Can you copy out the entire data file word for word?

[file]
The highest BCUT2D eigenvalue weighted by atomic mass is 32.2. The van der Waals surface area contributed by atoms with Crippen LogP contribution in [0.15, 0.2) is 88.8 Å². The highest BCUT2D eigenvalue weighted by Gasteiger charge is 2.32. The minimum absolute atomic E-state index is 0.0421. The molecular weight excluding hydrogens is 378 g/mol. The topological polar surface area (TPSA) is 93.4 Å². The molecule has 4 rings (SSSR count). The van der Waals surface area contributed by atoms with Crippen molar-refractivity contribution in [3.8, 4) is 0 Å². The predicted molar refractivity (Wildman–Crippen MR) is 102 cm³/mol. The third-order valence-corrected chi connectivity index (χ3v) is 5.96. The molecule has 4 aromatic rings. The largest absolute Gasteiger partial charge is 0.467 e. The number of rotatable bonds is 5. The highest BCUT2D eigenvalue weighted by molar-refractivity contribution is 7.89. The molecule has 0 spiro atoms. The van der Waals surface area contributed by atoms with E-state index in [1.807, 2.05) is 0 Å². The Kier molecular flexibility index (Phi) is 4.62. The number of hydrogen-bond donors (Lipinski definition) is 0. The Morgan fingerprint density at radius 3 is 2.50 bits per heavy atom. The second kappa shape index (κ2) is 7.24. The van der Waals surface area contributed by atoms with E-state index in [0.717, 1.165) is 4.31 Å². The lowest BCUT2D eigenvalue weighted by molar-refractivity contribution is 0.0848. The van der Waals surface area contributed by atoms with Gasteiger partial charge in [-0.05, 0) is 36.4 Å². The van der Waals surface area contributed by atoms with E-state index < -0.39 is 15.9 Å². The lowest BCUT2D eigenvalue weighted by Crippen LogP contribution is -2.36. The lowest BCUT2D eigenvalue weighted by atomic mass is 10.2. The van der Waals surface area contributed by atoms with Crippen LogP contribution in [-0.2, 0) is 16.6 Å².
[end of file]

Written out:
The highest BCUT2D eigenvalue weighted by atomic mass is 32.2. The van der Waals surface area contributed by atoms with Crippen LogP contribution in [0.15, 0.2) is 88.8 Å². The highest BCUT2D eigenvalue weighted by Gasteiger charge is 2.32. The minimum absolute atomic E-state index is 0.0421. The molecular weight excluding hydrogens is 378 g/mol. The topological polar surface area (TPSA) is 93.4 Å². The molecule has 4 rings (SSSR count). The van der Waals surface area contributed by atoms with Crippen molar-refractivity contribution in [3.8, 4) is 0 Å². The predicted molar refractivity (Wildman–Crippen MR) is 102 cm³/mol. The third-order valence-corrected chi connectivity index (χ3v) is 5.96. The molecule has 4 aromatic rings. The largest absolute Gasteiger partial charge is 0.467 e. The number of rotatable bonds is 5. The highest BCUT2D eigenvalue weighted by molar-refractivity contribution is 7.89. The molecule has 0 spiro atoms. The van der Waals surface area contributed by atoms with E-state index in [1.807, 2.05) is 0 Å². The Kier molecular flexibility index (Phi) is 4.62. The number of hydrogen-bond donors (Lipinski definition) is 0. The Morgan fingerprint density at radius 3 is 2.50 bits per heavy atom. The second kappa shape index (κ2) is 7.24. The van der Waals surface area contributed by atoms with E-state index in [0.717, 1.165) is 4.31 Å². The lowest BCUT2D eigenvalue weighted by molar-refractivity contribution is 0.0848. The van der Waals surface area contributed by atoms with Gasteiger partial charge in [-0.05, 0) is 36.4 Å². The van der Waals surface area contributed by atoms with E-state index < -0.39 is 15.9 Å². The lowest BCUT2D eigenvalue weighted by Crippen LogP contribution is -2.36. The lowest BCUT2D eigenvalue weighted by atomic mass is 10.2. The van der Waals surface area contributed by atoms with Crippen LogP contribution in [-0.2, 0) is 16.6 Å².